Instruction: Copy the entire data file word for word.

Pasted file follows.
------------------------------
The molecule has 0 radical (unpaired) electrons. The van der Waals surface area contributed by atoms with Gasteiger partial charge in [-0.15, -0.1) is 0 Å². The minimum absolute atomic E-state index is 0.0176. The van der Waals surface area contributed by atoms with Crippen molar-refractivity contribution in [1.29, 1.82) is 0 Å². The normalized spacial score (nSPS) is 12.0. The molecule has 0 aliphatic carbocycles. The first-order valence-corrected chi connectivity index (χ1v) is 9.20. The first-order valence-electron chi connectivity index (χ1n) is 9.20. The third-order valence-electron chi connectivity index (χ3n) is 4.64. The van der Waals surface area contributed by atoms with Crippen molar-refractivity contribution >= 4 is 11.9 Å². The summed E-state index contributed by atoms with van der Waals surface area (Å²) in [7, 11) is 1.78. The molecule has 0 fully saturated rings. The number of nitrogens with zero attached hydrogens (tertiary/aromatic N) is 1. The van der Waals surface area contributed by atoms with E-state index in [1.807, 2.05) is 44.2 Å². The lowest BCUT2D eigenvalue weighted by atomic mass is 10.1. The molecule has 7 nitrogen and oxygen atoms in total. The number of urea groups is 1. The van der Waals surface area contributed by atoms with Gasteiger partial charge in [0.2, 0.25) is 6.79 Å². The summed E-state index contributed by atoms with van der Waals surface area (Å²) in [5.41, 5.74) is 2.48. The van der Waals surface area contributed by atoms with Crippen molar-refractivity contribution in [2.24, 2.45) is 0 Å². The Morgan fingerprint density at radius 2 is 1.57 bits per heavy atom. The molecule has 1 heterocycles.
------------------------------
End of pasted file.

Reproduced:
The molecule has 0 radical (unpaired) electrons. The van der Waals surface area contributed by atoms with Gasteiger partial charge in [-0.15, -0.1) is 0 Å². The minimum absolute atomic E-state index is 0.0176. The van der Waals surface area contributed by atoms with Crippen molar-refractivity contribution in [1.29, 1.82) is 0 Å². The normalized spacial score (nSPS) is 12.0. The molecule has 0 aliphatic carbocycles. The first-order valence-corrected chi connectivity index (χ1v) is 9.20. The first-order valence-electron chi connectivity index (χ1n) is 9.20. The third-order valence-electron chi connectivity index (χ3n) is 4.64. The van der Waals surface area contributed by atoms with Crippen molar-refractivity contribution >= 4 is 11.9 Å². The summed E-state index contributed by atoms with van der Waals surface area (Å²) in [7, 11) is 1.78. The molecule has 0 fully saturated rings. The number of nitrogens with zero attached hydrogens (tertiary/aromatic N) is 1. The van der Waals surface area contributed by atoms with E-state index in [1.807, 2.05) is 44.2 Å². The lowest BCUT2D eigenvalue weighted by atomic mass is 10.1. The molecule has 7 nitrogen and oxygen atoms in total. The number of urea groups is 1. The van der Waals surface area contributed by atoms with Gasteiger partial charge in [0.2, 0.25) is 6.79 Å². The summed E-state index contributed by atoms with van der Waals surface area (Å²) in [5.41, 5.74) is 2.48. The van der Waals surface area contributed by atoms with Crippen molar-refractivity contribution in [2.24, 2.45) is 0 Å². The Morgan fingerprint density at radius 2 is 1.57 bits per heavy atom. The molecule has 1 heterocycles.